Nurses Breaks - Stress & Fatigue

Nurses Breaks - Stress & Fatigue

Continuous work without any effective breaks can make any one exhausted, fatigued and stressed out. This implies to day to day work and relatively is true for nurses working long shifts with out any breaks. According to Milliken, Clements and Tillman (2007) “Often we work double shifts to meet the needs when staffing is overstretched. We are tired” (p.203). In my work experience at Intensive Care Unit (ICU), I have observed that nurses do not take adequate breaks during their duty hours. Moreover, when they want to go, staff coverage usually makes it difficult to avail their break time. This in turn makes them frustrated and stressed out and finally patient care and safety is getting compromised. For example, it was observed that when staff was relieved on breaks without proper coverage the rate of accidental extubation increased in ICU. This paper is designed to develop the understanding that why adequate breaks by nurses during shifts are important and its impact on nursing care. In addition, it will elaborate on the reasons why nurses are not taking breaks and finally the strategies or policy implications to resolve the problem in lieu to literature.

Breaks timing are very important to consider. All health institution and labor industries have their own policy statements related to timings of breaks. While going through Aga Khan University Hospital (AKUH) policy statement it has been documented that

“Shift employees will work the shift schedules established by their respective Departments. Non-shift employees will observe …at the IED and the Hospital, work hours will be from 8.30 a.m. to 5.15 p.m., with a 45 minute lunch break. In line with legal requirements, there will be a formal break of half-an-hour at the end of a continuous 5 hour work period.  In case of a continuous work period of 6 hours, there will be a formal break of one hour” (Personal policies and procedures manual).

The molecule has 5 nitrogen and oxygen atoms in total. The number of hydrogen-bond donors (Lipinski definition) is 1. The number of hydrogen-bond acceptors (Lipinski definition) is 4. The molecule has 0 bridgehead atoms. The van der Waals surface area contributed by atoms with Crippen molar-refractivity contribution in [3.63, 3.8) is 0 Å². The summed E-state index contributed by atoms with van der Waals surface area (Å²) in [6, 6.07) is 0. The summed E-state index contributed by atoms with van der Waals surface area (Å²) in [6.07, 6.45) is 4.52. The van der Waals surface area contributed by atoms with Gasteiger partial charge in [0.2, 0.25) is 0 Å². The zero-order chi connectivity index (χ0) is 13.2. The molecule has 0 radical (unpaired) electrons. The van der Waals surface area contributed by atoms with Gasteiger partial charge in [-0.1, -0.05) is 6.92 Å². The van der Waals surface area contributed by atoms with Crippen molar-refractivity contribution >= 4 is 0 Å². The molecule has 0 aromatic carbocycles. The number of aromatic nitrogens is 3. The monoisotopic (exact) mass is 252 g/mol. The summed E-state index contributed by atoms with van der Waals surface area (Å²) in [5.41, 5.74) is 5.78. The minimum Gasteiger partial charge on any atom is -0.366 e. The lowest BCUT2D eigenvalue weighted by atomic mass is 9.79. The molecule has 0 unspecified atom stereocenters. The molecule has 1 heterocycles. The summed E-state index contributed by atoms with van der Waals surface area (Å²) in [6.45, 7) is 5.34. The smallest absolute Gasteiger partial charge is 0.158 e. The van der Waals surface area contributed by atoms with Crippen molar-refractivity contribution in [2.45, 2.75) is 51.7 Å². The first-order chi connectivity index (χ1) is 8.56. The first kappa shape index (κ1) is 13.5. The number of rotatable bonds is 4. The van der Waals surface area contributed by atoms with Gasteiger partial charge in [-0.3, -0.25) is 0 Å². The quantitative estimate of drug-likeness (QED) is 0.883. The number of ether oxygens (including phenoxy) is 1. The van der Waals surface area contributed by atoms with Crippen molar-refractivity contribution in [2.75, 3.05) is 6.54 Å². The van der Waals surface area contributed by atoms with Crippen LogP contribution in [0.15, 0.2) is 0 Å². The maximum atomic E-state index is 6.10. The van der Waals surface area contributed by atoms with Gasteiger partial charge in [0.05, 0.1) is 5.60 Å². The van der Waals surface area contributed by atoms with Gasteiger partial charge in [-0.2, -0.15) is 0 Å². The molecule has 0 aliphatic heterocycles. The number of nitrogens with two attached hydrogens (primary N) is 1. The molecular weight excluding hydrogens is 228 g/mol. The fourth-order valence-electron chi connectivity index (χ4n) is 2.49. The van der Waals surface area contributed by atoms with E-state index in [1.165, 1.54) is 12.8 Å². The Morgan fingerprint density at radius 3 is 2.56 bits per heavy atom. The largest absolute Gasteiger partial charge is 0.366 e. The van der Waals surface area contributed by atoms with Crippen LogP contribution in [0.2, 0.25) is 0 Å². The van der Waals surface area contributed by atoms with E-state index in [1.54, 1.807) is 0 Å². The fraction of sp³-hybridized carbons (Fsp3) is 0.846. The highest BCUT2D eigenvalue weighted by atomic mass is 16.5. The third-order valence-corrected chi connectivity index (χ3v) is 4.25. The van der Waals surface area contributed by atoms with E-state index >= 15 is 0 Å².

It is interesting to know that shift employees break are not mention at all. Moreover, it is mentioned that legally staff is entitled to have one hour break if working 6 hour continuously and breaks will not be accounted to wards working hours. Therefore, it can be infer from the policy that in eight hour shift atleast one hour break should be avail by the employees of institution. In connection, when comparing the above policy with international state policy Rogers, Hwang, and Scott (2004b) reported that most of the state in USA like California, Massachusetts, Oregon, New York and Washington have the policy for thirty minute breaks when staff working continuously for 6 or 7.5 hours. (Refer appendix 1). Similarly, in Europe “employees are entitled to a rest break when daily working time exceeds 6 hours” (Nurses and overtime).

Spokane (2006) reported that according to the arbitrator’s decision, the collective bargaining contract “…15minute breaks shall be provided during each four-hour work period and in order to provide quality care, nurses need occasional rest breaks to attend to personal needs. Simply drinking glass of water or quickly using the bathroom does not suffice” (p.2). Therefore, to maintain patient safety adequate breaks between shifts in very important and usually it is mentioned that every four hours some rest period should be taken. Lilley, Feyer, Kirk and Gander (2002) reported that “recent sleep, number of breaks taken during the workday, and specific job/tasks were independently associated with reporting of high fatigue levels at work” (p.53). This directly reveals the effect of fatigue with number of breaks taken at work day. According to Rogers, Hwang, Scott, Aiken, and Dinges (2004a) “…Combination of fatigue and increased work intensity may contribute to the errors” (p.209). When nurses do not take adequate breaks it results in fatigue and tiredness. This fatigue prone them to make errors and ultimately patient safety become a great concerns.

Tucker, Folkard and Macdonald (2003) also emphasized that regular breaks can help decreasing the fatigue. Fatigue can also cause the decrease in efficacy of the task being done and then it can compromise the quality. Tomei, Cinti , Cerratti and Fioravanti (2006) also supported that “fatigue plays a important role in a working context since, it may interfere with the work itself by reducing the worker's efficiency and performance” (p.417). Likewise, American nurses association (ANA) Code of Ethics Provision Six states that “The nurse participates in establishing, maintaining, and improving health care environments” (ANA, 2006a, p. 3). To accomplish this goal it is very important for nurses to exercise there right to take adequate breaks in between duty hours. In addition, Avey as cited in Spokane (2006) “Nurses must have the opportunity to take a break to refresh ourselves in order to provide the quality care that our patients deserve” (p. 2). This is also supported that taking a breaks has direct relation with quality of patient care.